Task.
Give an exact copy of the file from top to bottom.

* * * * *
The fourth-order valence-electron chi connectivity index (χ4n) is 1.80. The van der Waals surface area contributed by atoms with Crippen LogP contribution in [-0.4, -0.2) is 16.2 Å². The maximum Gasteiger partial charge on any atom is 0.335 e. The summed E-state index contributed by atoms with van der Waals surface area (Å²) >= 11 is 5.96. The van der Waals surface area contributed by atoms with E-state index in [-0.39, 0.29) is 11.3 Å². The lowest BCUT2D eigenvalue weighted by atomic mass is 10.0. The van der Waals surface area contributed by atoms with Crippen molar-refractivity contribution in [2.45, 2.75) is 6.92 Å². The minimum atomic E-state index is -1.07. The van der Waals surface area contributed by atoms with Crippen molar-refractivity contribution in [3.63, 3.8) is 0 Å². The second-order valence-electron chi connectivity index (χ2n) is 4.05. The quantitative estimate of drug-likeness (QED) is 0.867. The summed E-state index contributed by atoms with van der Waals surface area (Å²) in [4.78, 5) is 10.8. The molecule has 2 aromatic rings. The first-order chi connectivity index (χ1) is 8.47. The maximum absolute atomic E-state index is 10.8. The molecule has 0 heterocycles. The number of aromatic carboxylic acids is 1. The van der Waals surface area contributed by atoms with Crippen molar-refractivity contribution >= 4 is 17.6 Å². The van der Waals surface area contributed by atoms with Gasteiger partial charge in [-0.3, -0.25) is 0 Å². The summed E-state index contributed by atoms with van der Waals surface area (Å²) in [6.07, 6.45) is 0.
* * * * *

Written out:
The fourth-order valence-electron chi connectivity index (χ4n) is 1.80. The van der Waals surface area contributed by atoms with Crippen LogP contribution in [-0.4, -0.2) is 16.2 Å². The maximum Gasteiger partial charge on any atom is 0.335 e. The summed E-state index contributed by atoms with van der Waals surface area (Å²) >= 11 is 5.96. The van der Waals surface area contributed by atoms with E-state index in [-0.39, 0.29) is 11.3 Å². The lowest BCUT2D eigenvalue weighted by atomic mass is 10.0. The van der Waals surface area contributed by atoms with Crippen molar-refractivity contribution in [2.45, 2.75) is 6.92 Å². The minimum atomic E-state index is -1.07. The van der Waals surface area contributed by atoms with Crippen molar-refractivity contribution in [3.63, 3.8) is 0 Å². The second-order valence-electron chi connectivity index (χ2n) is 4.05. The quantitative estimate of drug-likeness (QED) is 0.867. The summed E-state index contributed by atoms with van der Waals surface area (Å²) in [4.78, 5) is 10.8. The molecule has 2 aromatic rings. The first-order chi connectivity index (χ1) is 8.47. The maximum absolute atomic E-state index is 10.8. The molecule has 0 heterocycles. The number of aromatic carboxylic acids is 1. The van der Waals surface area contributed by atoms with Crippen molar-refractivity contribution >= 4 is 17.6 Å². The van der Waals surface area contributed by atoms with Gasteiger partial charge in [-0.3, -0.25) is 0 Å². The summed E-state index contributed by atoms with van der Waals surface area (Å²) in [6.07, 6.45) is 0.